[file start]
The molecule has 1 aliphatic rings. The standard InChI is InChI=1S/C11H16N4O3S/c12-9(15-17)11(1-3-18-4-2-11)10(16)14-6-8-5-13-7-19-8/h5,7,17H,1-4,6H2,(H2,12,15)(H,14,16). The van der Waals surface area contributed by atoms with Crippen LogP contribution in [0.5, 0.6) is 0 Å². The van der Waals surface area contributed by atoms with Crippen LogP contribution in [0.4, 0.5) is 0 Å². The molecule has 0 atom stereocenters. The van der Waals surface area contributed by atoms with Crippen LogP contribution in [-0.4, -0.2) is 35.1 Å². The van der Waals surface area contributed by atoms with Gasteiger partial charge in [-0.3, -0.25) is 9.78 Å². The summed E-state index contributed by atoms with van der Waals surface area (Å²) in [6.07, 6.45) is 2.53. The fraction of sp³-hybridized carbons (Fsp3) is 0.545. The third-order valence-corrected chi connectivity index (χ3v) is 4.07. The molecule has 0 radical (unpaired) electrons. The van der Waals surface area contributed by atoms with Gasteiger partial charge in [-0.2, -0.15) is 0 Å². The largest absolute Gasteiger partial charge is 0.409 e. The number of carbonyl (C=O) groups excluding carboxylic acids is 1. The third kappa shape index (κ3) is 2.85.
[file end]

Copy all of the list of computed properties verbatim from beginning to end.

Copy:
The molecule has 1 aliphatic rings. The standard InChI is InChI=1S/C11H16N4O3S/c12-9(15-17)11(1-3-18-4-2-11)10(16)14-6-8-5-13-7-19-8/h5,7,17H,1-4,6H2,(H2,12,15)(H,14,16). The van der Waals surface area contributed by atoms with Crippen LogP contribution in [0.5, 0.6) is 0 Å². The van der Waals surface area contributed by atoms with Crippen LogP contribution in [0.4, 0.5) is 0 Å². The molecule has 0 atom stereocenters. The van der Waals surface area contributed by atoms with Crippen LogP contribution in [-0.4, -0.2) is 35.1 Å². The van der Waals surface area contributed by atoms with Gasteiger partial charge in [-0.3, -0.25) is 9.78 Å². The summed E-state index contributed by atoms with van der Waals surface area (Å²) in [6.07, 6.45) is 2.53. The fraction of sp³-hybridized carbons (Fsp3) is 0.545. The third-order valence-corrected chi connectivity index (χ3v) is 4.07. The molecule has 0 radical (unpaired) electrons. The van der Waals surface area contributed by atoms with Gasteiger partial charge in [-0.2, -0.15) is 0 Å². The largest absolute Gasteiger partial charge is 0.409 e. The number of carbonyl (C=O) groups excluding carboxylic acids is 1. The third kappa shape index (κ3) is 2.85.